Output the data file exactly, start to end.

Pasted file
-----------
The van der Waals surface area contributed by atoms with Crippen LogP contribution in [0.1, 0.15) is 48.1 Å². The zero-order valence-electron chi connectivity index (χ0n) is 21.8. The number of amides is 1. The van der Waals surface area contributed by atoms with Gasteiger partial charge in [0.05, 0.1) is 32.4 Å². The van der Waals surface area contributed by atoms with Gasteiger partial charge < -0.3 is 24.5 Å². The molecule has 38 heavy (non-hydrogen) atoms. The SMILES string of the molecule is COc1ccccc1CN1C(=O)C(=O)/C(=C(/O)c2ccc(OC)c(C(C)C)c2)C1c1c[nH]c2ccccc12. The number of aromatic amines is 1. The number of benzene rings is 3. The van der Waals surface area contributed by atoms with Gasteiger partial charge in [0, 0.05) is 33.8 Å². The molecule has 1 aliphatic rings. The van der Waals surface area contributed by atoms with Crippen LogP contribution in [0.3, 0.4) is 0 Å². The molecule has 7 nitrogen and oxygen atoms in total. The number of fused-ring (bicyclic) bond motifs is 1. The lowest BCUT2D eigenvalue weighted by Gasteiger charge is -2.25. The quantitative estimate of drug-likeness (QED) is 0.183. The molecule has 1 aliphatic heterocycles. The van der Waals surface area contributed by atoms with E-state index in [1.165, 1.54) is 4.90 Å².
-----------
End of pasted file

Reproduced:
The van der Waals surface area contributed by atoms with Crippen LogP contribution in [0.1, 0.15) is 48.1 Å². The zero-order valence-electron chi connectivity index (χ0n) is 21.8. The number of amides is 1. The van der Waals surface area contributed by atoms with Gasteiger partial charge in [0.05, 0.1) is 32.4 Å². The van der Waals surface area contributed by atoms with Gasteiger partial charge < -0.3 is 24.5 Å². The molecule has 38 heavy (non-hydrogen) atoms. The SMILES string of the molecule is COc1ccccc1CN1C(=O)C(=O)/C(=C(/O)c2ccc(OC)c(C(C)C)c2)C1c1c[nH]c2ccccc12. The number of aromatic amines is 1. The number of benzene rings is 3. The van der Waals surface area contributed by atoms with Gasteiger partial charge in [0, 0.05) is 33.8 Å². The molecule has 1 aliphatic rings. The van der Waals surface area contributed by atoms with Crippen LogP contribution in [0.3, 0.4) is 0 Å². The molecule has 7 nitrogen and oxygen atoms in total. The number of fused-ring (bicyclic) bond motifs is 1. The lowest BCUT2D eigenvalue weighted by Gasteiger charge is -2.25. The quantitative estimate of drug-likeness (QED) is 0.183. The molecule has 1 aliphatic heterocycles. The van der Waals surface area contributed by atoms with E-state index in [1.165, 1.54) is 4.90 Å².